I make no secret that I love a good burger. Love a great burger even more. So when I ran across this the other day, I thought….yeah, this is very valuable information.
We’ve had too many dried-out discs of near-jerky to think that. Luckily, Jeff Weinstein, founder and owner of The Counter burger restaurants is here to save us from ever again eating a hockey puck at a summer barbecue. Read on for his top tips for making perfect burgers.
1. Don’t Push Down on the Meat
Consider this the cardinal rule of cooking burgers. “It squeezes out the juices, and the juices are the flavor,” says Jeff Weinstein, founder and owner of the Counter burger restaurants. “Would you rather have a juicy product that took an extra minute or a non-juicy product that came a little faster?”
2. Buy Good Meat
Weinstein likes to have his butcher custom grind his meat — he asks for a sirloin steak or rib-eye with a meat-to-fat ratio between 75-25 and 80-20. Even if you just go to your supermarket’s meat section, don’t fall for the trap so many people do, assuming the leanest meat is the best. “It’ll be cardboard by the time you’re done.”
3. Chill the Meat First
Before you even form the patties, put the meat in the fridge for a half hour or so. You don’t want your body heat to melt away the fat as you shape it; getting it colder helps it withstand the treatment. Weinstein even washes his hands in cold water before working with it to reduce their temperature.
4. Use a Scale
Unless you want people griping about unequal treatment, or you have a practiced eye for meat, use a scale to balance even amounts in each burger. Even Weinstein does.
5. Don’t Overwork the Meat
People tend to ball up the meat as they form their patties. Don’t do that; less handling is better. The more you push down and compress, the tougher the meat will be.
6. Use Both Hands to Form the Perfect Patty
Pull the meat apart into equal pieces, then pat down into a patty on a hard surface with one hand while forming the rough edge with the other. Resist the urge to slam down! Some people use the caps of big mayonnaise jars instead, which is fine. Weinstein prefers a thickness of 3/4 of an inch to an inch.
7. Dimple the Patty
When beef patties cook, they contract, and can leave you with a rounded, uneven burger. Push a little well into the center of the meat, about an inch or two around and a quarter-inch deep. The burger will be perfectly flat when they’re finished cooking.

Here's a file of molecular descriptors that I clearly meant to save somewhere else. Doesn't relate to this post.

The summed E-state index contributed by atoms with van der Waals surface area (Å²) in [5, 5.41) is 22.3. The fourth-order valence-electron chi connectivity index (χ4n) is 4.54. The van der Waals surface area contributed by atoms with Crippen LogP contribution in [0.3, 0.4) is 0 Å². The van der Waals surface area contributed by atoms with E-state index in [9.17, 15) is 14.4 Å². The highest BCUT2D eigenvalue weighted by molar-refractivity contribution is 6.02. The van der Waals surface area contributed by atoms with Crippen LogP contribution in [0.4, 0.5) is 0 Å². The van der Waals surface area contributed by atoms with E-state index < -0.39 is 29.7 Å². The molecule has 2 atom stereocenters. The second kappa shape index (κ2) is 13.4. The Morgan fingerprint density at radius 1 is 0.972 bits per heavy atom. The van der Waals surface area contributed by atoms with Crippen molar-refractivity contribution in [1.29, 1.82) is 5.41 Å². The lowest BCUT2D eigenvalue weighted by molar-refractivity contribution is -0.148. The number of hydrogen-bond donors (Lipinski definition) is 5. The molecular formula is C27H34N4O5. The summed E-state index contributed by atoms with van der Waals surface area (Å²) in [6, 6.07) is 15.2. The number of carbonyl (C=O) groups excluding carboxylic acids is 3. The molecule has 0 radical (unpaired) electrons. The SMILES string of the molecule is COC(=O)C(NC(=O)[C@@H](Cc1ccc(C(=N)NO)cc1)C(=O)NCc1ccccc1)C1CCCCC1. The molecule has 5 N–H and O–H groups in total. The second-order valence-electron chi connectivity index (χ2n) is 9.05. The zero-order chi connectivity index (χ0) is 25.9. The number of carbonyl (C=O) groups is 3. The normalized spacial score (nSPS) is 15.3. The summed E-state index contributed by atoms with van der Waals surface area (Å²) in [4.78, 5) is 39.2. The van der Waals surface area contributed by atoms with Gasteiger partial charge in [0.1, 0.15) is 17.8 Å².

8. Back in the Fridge
After you’ve formed your patties, put them back in the fridge to cool down again for 30 to 45 minutes.
9. Use the Right Buns
Too many people put all their efforts into the meat without remembering that the bun forms more than half the burger. Try for a meat-to-bun ratio of 1:1. Buns about 4 inches to 4-1/2 inches round are generally good. You don’t want a super-thick burger overhanging the buns — but rather to get a taste of every element — meat, bun, toppings — in every bite.
10. Get the Grill Really Hot
“The hotter the better,” Weinstein says. “You’re trying to sear or char the meat really quickly so you have nice color on the outside and flavor from the barbecue on it.” Weinstein likes to put wood chips in his grill for added smoke flavor.
11. Be Generous With the Salt and Pepper
Add the spices just before it goes on the grill, and don’t be sparing. Weinstein says he doesn’t like to add salt before this stage because he doesn’t want the salt drying the burger out.
12. Put It on and Leave It Alone
Place the burger on the grill well-side up, then leave it alone. “The biggest mistake people make is pushing the burger around because they want to look like a grill master,” Weinstein says. “Stick it down and leave it. You want to touch the burger three to four times at most. You’ll know if you have a sear if it comes right off. If it sticks to the grill, you haven’t let it sear long enough.”
13. Get a Nice Criss-Cross Pattern
Here’s the secret to that nice pattern people love so much: After you get the first sear, do a quarter turn, leave it alone for a little longer — a total of 5 to 6 minutes for that first side. Then flip it, cooked-side down, leave it another three to four minutes, then do another quarter turn, let it get its marking, then take it off the grill.
14. Put on the Cheese Before It Leaves the Grill
Add cheese after your last flip or turn, while the burger’s still on the grill. It’ll start to melt slightly and be nicely oozing by the time it gets to the table.
15. Rest the Meat
After you take it off the heat, let the burger rest and redistribute its juices –for two to three minutes — just like you would any steak. This way it won’t immediately lose its juices at the first bite.
16. Have Plenty of Toppings on Hand
Everyone’s got a different idea about what tops the perfect burger. Besides the standards — lettuce, tomatoes, pickles — try at least five or six other, less common options. Consider pepperoncini, jalapenos, or dried cranberries and break out of the American-cheddar-Swiss triumvirate of cheeses. Think havarti, manchego or brie.